State Farm Security Fail

On State Farm’s security page, they say “The Security of Your Personal Information is a Priority at State Farm” and “We work hard to make sure your account information stays secure. Learn more about how to protect yourself and how State Farm protects you.”

That’s all well and good to say, but the reality is not so simple.

State Farm supports 2FA on your account, which is good-ish. They don’t support Google Authenticator, or Duo. They do support SMS messages and email, in a way in which enabling 2FA enables both and you can’t disable SMS in the settings. This is not so good, as current industry advice is to avoid SMS as 2FA due to SIM swapping attacks and SS7 hacks.

But then it gets worse. The devil is in the details, or in this case the following sentences: “Use a verification code or answer public based questions every time I log in.” “Selecting Two-Factor Authentication means you’ll receive a unique verification code by email or text or you will answer a series of public based questions each time you log in.” This is where things get really scary. Verification by ‘public based questions’ is an absolute favorite for identity thieves. They can sit at their computer with a copy of your credit report and answer these with a high degree of success.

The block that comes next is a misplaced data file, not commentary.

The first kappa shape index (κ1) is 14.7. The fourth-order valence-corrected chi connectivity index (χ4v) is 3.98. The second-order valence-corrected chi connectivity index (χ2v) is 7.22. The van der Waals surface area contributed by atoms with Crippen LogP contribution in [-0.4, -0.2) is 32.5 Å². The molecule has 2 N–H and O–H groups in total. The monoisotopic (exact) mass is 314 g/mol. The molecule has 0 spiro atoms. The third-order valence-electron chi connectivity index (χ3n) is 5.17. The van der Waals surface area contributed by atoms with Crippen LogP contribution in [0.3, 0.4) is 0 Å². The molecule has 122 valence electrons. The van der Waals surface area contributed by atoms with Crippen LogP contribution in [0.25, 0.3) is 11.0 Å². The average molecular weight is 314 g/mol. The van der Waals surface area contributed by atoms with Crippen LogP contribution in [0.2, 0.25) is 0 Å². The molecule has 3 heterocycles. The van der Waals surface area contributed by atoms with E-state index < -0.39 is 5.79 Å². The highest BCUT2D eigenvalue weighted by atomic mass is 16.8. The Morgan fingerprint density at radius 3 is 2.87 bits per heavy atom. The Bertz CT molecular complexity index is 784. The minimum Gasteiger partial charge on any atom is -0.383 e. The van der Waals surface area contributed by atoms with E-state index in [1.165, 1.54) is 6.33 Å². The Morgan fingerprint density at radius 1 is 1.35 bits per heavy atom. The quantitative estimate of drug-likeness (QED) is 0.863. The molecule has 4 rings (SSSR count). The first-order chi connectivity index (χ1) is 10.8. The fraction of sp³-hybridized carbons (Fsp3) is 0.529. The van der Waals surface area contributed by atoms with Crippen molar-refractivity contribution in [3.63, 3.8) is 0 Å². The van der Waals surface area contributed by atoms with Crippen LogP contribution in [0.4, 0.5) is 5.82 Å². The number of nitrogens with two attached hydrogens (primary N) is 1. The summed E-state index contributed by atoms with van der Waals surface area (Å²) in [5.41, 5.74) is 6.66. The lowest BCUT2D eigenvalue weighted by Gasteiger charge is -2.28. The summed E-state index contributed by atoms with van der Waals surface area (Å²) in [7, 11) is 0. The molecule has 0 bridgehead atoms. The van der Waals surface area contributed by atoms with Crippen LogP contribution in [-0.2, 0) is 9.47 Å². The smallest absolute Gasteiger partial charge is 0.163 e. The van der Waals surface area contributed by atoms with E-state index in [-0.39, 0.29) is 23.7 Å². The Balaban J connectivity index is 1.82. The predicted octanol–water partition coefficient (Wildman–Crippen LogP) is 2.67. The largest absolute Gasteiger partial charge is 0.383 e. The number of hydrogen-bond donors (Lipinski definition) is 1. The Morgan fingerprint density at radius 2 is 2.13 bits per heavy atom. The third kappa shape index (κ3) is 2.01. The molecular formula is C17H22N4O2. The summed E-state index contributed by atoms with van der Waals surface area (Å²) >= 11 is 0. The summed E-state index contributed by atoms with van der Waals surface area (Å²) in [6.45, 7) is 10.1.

I tried complaining about lapse in security practice to State Farm, and they seem to have fully drunk the LexisNexis kool-aid on this. They stand by their use of a vulnerable verification tool that puts my accounts at risk.

Time to find a new insurance provider.

Installing MacPorts on MacOS 10.15 Catalina

Update: I always appreciate the traffic, but the folks at MacPorts have their official installer for Catalina available now. You should use it:
https://www.macports.org/install.php

Updated on 2019/10/09 to work with the public release of Catalina.

Another year, another round of “Oh, shit! My software doesn’t run on the latest version of MacOS!” While MacOS steadily marches towards being a consumer friendly OS that alienates the hardcore users, we continue to try to beat back the tide with tools like MacPorts. I’ll be curious to see how things go with future versions of MacOS, now that there are reports that upgrading to Catalina will wipe out a users /opt/ folder.

Below you will find my steps for getting MacPorts compiled by hand on MacOS 10.15 Catalina. I am working on a clean install of Catalina and Xcode 11. If you are trying an upgrade, or using a different version, your experience may be different. If you run into problems post a comment and I’ll do what I can to help out.